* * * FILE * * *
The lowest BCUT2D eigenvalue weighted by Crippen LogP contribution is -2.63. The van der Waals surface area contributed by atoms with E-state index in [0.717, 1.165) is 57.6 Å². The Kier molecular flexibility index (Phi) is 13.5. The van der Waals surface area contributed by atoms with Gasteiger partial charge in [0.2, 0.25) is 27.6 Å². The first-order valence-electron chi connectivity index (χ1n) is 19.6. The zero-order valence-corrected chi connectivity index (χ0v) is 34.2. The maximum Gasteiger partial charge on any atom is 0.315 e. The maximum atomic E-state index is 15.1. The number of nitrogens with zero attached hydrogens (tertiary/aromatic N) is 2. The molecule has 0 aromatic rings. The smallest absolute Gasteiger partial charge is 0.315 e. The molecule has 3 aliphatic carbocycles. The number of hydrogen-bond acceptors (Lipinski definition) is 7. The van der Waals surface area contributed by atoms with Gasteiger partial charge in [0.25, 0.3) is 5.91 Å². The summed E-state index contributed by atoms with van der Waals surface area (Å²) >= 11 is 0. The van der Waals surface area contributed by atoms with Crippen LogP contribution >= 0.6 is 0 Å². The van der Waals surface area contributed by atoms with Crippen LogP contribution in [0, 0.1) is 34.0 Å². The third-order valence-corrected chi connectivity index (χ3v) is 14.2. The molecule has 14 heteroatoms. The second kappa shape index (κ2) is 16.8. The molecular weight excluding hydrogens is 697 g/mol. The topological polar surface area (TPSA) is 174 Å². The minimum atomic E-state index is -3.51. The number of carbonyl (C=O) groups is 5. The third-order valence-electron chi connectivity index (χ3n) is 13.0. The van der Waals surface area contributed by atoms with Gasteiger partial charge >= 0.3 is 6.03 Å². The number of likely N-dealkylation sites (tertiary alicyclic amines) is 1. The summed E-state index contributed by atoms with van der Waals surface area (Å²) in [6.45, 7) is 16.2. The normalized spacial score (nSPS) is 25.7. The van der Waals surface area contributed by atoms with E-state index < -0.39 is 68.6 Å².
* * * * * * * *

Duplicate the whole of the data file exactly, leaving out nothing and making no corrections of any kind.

The lowest BCUT2D eigenvalue weighted by Crippen LogP contribution is -2.63. The van der Waals surface area contributed by atoms with E-state index in [0.717, 1.165) is 57.6 Å². The Kier molecular flexibility index (Phi) is 13.5. The van der Waals surface area contributed by atoms with Gasteiger partial charge in [0.2, 0.25) is 27.6 Å². The first-order valence-electron chi connectivity index (χ1n) is 19.6. The zero-order valence-corrected chi connectivity index (χ0v) is 34.2. The maximum Gasteiger partial charge on any atom is 0.315 e. The maximum atomic E-state index is 15.1. The number of nitrogens with zero attached hydrogens (tertiary/aromatic N) is 2. The molecule has 0 aromatic rings. The smallest absolute Gasteiger partial charge is 0.315 e. The molecule has 3 aliphatic carbocycles. The number of hydrogen-bond acceptors (Lipinski definition) is 7. The van der Waals surface area contributed by atoms with Gasteiger partial charge in [0.25, 0.3) is 5.91 Å². The summed E-state index contributed by atoms with van der Waals surface area (Å²) >= 11 is 0. The van der Waals surface area contributed by atoms with Crippen LogP contribution >= 0.6 is 0 Å². The van der Waals surface area contributed by atoms with Crippen LogP contribution in [0, 0.1) is 34.0 Å². The third-order valence-corrected chi connectivity index (χ3v) is 14.2. The molecule has 14 heteroatoms. The second kappa shape index (κ2) is 16.8. The molecular weight excluding hydrogens is 697 g/mol. The topological polar surface area (TPSA) is 174 Å². The minimum atomic E-state index is -3.51. The number of carbonyl (C=O) groups is 5. The third-order valence-electron chi connectivity index (χ3n) is 13.0. The van der Waals surface area contributed by atoms with Gasteiger partial charge >= 0.3 is 6.03 Å². The number of likely N-dealkylation sites (tertiary alicyclic amines) is 1. The summed E-state index contributed by atoms with van der Waals surface area (Å²) in [6.45, 7) is 16.2. The normalized spacial score (nSPS) is 25.7. The van der Waals surface area contributed by atoms with E-state index < -0.39 is 68.6 Å².